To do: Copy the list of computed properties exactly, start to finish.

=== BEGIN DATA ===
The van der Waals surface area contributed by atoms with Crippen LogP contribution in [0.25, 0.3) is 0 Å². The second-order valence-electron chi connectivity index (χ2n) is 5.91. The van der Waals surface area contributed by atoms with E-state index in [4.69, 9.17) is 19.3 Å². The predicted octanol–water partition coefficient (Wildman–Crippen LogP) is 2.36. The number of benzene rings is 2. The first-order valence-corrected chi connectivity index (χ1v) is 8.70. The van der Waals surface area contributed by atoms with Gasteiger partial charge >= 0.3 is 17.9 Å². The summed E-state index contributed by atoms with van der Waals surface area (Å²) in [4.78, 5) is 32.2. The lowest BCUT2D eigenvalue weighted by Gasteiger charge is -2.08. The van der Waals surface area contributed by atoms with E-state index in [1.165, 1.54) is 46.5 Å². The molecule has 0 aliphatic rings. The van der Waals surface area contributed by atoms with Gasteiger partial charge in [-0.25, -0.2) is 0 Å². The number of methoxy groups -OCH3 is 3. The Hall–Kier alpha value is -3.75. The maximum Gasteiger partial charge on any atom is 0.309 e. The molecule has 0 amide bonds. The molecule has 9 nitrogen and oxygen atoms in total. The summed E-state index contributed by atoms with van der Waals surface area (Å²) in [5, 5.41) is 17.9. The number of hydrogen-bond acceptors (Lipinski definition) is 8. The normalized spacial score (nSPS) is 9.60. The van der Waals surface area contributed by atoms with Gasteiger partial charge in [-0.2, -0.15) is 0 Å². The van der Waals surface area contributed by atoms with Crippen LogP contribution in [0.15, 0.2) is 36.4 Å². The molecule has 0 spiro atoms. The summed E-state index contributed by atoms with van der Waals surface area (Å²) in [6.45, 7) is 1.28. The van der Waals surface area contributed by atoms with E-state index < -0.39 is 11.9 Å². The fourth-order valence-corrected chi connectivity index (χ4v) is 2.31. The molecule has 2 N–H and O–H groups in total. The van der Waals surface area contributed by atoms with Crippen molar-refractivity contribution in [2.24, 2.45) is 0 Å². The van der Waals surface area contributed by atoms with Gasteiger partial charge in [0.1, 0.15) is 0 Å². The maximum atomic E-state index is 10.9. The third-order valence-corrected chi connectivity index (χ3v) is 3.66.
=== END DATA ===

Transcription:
The van der Waals surface area contributed by atoms with Crippen LogP contribution in [0.25, 0.3) is 0 Å². The second-order valence-electron chi connectivity index (χ2n) is 5.91. The van der Waals surface area contributed by atoms with E-state index in [4.69, 9.17) is 19.3 Å². The predicted octanol–water partition coefficient (Wildman–Crippen LogP) is 2.36. The number of benzene rings is 2. The first-order valence-corrected chi connectivity index (χ1v) is 8.70. The van der Waals surface area contributed by atoms with Gasteiger partial charge >= 0.3 is 17.9 Å². The summed E-state index contributed by atoms with van der Waals surface area (Å²) in [4.78, 5) is 32.2. The lowest BCUT2D eigenvalue weighted by Gasteiger charge is -2.08. The van der Waals surface area contributed by atoms with E-state index in [1.165, 1.54) is 46.5 Å². The molecule has 0 aliphatic rings. The van der Waals surface area contributed by atoms with Gasteiger partial charge in [-0.25, -0.2) is 0 Å². The number of methoxy groups -OCH3 is 3. The Hall–Kier alpha value is -3.75. The maximum Gasteiger partial charge on any atom is 0.309 e. The molecule has 0 amide bonds. The molecule has 9 nitrogen and oxygen atoms in total. The summed E-state index contributed by atoms with van der Waals surface area (Å²) in [5, 5.41) is 17.9. The number of hydrogen-bond acceptors (Lipinski definition) is 8. The normalized spacial score (nSPS) is 9.60. The van der Waals surface area contributed by atoms with Gasteiger partial charge in [-0.2, -0.15) is 0 Å². The van der Waals surface area contributed by atoms with Crippen LogP contribution in [0.15, 0.2) is 36.4 Å². The molecule has 0 spiro atoms. The summed E-state index contributed by atoms with van der Waals surface area (Å²) in [6.45, 7) is 1.28. The van der Waals surface area contributed by atoms with E-state index < -0.39 is 11.9 Å². The fourth-order valence-corrected chi connectivity index (χ4v) is 2.31. The molecule has 2 N–H and O–H groups in total. The van der Waals surface area contributed by atoms with Crippen molar-refractivity contribution in [2.24, 2.45) is 0 Å². The van der Waals surface area contributed by atoms with Gasteiger partial charge in [0.1, 0.15) is 0 Å². The maximum atomic E-state index is 10.9. The third-order valence-corrected chi connectivity index (χ3v) is 3.66.